Productivity Commission calls for higher immigration rates to wait for more infrastructure

The Productivity Commission has taken aim at pre-pandemic rates of immigration, calling them “unsustainable” in the face of an “inability or unwillingness” to build the infrastructure to support would-be migrants.

It has also called on the Government to remove visa conditions that tie a migrant to a specific employer.

The Commission made the statements in its first draft inquiry report since former BERL economist Dr Ganesh Nana took the helm of the government’s economic think tank.

The Productivity Commission was set up in the early days of the John Key National-led Government and is officially tasked with providing “advice to the Government on improving productivity in a way that is directed to supporting the overall well-being of New Zealanders.” The inquiry was announced by Minister of Finance Grant Robertson and Immigration Minister Kris Faafoi in May.

Ganesh Nana is chair of the NZ Productivity Commission, which has released a report calling for the Government to ditch rules that tie migrant workers to a specific employer.


Ganesh Nana is chair of the NZ Productivity Commission, which has released a report calling for the Government to ditch rules that tie migrant workers to a specific employer.

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As part of this inquiry, the Commission has asked the Government to change the law to require governments to “explicitly consider how well New Zealand can support and settle more people”.

The report comes as the Government continues to weigh up when to reopen the borders, while confusing the sector further with its so-called “immigration reset”.

“To ensure immigration contributes to the productivity and wellbeing of New Zealanders, governments need to build the assets and infrastructure needed to support a growing population, in preparation for the number of new residents, ahead of time,” Nana said.

The report said that the “disconnection” between other policy areas has meant that migration has outstripped the ability of public infrastructure to cope with it and added to “burdens for the wider community”.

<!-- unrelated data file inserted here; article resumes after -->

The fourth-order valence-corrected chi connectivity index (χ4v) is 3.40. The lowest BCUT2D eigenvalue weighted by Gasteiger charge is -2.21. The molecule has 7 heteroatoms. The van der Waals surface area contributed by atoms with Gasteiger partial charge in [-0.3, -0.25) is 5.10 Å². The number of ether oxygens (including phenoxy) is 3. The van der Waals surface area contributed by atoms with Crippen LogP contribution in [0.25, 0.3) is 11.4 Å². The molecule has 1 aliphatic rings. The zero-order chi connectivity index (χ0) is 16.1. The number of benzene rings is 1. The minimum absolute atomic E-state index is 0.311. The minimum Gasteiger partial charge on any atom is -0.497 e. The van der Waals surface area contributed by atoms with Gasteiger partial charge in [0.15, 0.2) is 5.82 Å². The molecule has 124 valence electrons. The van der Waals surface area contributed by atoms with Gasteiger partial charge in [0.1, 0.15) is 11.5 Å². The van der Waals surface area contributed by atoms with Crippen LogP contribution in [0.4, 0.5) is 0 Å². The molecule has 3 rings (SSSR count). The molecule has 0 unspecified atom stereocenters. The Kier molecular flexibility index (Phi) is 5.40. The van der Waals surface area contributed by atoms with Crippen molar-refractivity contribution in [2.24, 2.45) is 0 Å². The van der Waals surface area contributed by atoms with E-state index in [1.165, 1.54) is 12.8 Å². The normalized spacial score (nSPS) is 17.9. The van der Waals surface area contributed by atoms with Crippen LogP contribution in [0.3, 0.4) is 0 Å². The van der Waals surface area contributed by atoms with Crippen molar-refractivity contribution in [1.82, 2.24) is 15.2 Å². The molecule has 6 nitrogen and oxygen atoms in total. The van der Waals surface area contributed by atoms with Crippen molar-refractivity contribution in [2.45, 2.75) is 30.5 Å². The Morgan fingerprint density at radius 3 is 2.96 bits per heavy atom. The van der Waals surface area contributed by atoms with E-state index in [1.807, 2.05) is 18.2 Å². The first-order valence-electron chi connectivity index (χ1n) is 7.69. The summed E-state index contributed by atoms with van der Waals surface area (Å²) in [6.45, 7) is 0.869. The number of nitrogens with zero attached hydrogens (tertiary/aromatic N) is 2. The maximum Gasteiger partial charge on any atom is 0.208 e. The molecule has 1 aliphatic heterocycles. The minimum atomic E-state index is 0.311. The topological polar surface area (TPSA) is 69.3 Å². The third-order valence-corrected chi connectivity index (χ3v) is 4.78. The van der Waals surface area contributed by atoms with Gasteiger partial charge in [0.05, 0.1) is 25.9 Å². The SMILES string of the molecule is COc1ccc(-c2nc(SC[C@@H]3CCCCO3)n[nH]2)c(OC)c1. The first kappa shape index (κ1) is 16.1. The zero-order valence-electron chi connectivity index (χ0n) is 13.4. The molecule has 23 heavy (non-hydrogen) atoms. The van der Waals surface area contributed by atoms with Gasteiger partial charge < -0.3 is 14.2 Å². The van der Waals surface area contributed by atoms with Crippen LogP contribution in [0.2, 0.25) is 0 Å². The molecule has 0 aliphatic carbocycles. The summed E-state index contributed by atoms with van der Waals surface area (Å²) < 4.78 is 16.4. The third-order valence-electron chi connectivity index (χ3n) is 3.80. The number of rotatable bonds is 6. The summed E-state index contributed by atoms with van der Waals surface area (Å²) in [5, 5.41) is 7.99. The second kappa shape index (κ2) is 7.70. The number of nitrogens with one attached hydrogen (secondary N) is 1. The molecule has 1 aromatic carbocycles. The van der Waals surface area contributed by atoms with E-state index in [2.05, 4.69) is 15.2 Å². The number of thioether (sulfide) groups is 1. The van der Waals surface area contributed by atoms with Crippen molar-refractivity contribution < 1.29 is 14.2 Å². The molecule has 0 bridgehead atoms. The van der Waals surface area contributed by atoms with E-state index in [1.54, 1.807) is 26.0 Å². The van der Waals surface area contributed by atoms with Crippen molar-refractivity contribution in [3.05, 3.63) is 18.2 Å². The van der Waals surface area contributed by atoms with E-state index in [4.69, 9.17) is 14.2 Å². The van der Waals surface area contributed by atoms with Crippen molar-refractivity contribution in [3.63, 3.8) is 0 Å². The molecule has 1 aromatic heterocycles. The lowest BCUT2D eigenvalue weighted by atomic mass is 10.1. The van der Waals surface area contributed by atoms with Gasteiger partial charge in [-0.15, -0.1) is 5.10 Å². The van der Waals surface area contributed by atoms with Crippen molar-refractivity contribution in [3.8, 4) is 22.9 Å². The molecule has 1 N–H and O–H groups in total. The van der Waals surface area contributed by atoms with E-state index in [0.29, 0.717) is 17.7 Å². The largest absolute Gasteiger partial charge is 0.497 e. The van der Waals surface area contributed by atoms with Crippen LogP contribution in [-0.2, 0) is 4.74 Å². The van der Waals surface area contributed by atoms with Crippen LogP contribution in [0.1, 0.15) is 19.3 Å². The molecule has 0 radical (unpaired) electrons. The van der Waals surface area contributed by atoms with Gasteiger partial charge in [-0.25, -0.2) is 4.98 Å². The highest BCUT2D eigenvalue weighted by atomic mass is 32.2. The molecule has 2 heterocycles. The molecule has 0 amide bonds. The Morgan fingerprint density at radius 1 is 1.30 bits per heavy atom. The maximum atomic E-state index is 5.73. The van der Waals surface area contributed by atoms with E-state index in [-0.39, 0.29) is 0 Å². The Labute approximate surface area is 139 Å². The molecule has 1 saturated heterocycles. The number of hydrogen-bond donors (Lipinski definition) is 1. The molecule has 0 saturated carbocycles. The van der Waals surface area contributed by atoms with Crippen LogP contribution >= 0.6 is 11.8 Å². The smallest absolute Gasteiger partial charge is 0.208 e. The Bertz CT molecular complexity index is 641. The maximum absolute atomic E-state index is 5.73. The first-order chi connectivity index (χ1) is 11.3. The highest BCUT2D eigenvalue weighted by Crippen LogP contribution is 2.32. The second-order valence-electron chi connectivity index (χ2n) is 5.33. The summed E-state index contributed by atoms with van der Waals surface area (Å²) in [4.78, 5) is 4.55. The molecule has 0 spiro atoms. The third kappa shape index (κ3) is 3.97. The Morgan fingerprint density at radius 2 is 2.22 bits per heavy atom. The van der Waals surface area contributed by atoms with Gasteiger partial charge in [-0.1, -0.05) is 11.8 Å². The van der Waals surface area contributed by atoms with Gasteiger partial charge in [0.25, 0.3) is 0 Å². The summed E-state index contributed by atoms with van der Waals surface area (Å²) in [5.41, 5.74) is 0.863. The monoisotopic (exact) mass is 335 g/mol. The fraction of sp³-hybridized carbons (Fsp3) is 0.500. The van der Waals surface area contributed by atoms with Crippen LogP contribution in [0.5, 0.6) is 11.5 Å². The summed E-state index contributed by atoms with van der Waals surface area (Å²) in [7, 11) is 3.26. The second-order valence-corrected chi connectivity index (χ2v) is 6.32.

In addition, the Commission has called on the Government to ditch current rules that tie migrant workers to a specific employer.

“Visa conditions that tie migrant workers to a specific employer should be removed. Allowing Migrants to move reduces the risk of exploitation and permits them to find jobs that better match their skills and experience,” the report said.

The Commission also called for the Treaty of Waitangi to be reflected in immigration policy and institutions.

“The Treaty was developed and signed in response to immigration, and directly refers to immigration. The Crown also has a duty to actively protect Māori interests,” the report said.

“The Treaty of Waitangi was New Zealand’s first immigration document,” Nana said. “The preamble of the Treaty, and the duty of active protection, demonstrate that there is a Treaty interest in immigration policy, which should be reflected in policy and institutions.

“Migrant workers have made a positive contribution to the growth and development of Māori incorporations and iwi-owned businesses. Māori will have views on the importance of such workers to their exercise of tino rangatiratanga and the advancement of iwi and Māori goals and interests,” he said

“Māori workers may also be disproportionately affected by immigration’s effects on wages, employment and conditions at an industry or local level.

The Commission also said that it is exploring options to “promote migrants’ commitment to New Zealand”. Options it is considering are recognising efforts to learn Te Reo and “limiting rights of return for permanent residents who re-migrate”.

The Commission is calling for feedback on the report to be submitted by Christmas.

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